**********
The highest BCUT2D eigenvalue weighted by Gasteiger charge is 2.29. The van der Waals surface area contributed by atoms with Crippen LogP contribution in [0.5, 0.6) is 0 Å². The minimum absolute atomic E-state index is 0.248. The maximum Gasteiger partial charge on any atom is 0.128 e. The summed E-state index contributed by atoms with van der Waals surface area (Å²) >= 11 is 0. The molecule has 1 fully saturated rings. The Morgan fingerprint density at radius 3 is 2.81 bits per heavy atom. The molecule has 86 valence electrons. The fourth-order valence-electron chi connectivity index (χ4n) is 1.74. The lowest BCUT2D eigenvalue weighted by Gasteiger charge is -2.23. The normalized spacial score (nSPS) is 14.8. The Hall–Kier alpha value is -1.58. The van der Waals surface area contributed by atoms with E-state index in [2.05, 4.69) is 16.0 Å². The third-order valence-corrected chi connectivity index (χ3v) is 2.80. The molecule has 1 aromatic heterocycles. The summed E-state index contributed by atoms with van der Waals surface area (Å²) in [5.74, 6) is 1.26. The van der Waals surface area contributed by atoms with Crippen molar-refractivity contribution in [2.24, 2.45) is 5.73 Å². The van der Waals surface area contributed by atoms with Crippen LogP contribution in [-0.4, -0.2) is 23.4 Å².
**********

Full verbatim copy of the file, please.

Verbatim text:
The highest BCUT2D eigenvalue weighted by Gasteiger charge is 2.29. The van der Waals surface area contributed by atoms with Crippen LogP contribution in [0.5, 0.6) is 0 Å². The minimum absolute atomic E-state index is 0.248. The maximum Gasteiger partial charge on any atom is 0.128 e. The summed E-state index contributed by atoms with van der Waals surface area (Å²) >= 11 is 0. The molecule has 1 fully saturated rings. The Morgan fingerprint density at radius 3 is 2.81 bits per heavy atom. The molecule has 86 valence electrons. The fourth-order valence-electron chi connectivity index (χ4n) is 1.74. The lowest BCUT2D eigenvalue weighted by Gasteiger charge is -2.23. The normalized spacial score (nSPS) is 14.8. The Hall–Kier alpha value is -1.58. The van der Waals surface area contributed by atoms with E-state index in [2.05, 4.69) is 16.0 Å². The third-order valence-corrected chi connectivity index (χ3v) is 2.80. The molecule has 1 aromatic heterocycles. The summed E-state index contributed by atoms with van der Waals surface area (Å²) in [5.74, 6) is 1.26. The van der Waals surface area contributed by atoms with Crippen molar-refractivity contribution in [2.24, 2.45) is 5.73 Å². The van der Waals surface area contributed by atoms with Crippen LogP contribution in [-0.4, -0.2) is 23.4 Å².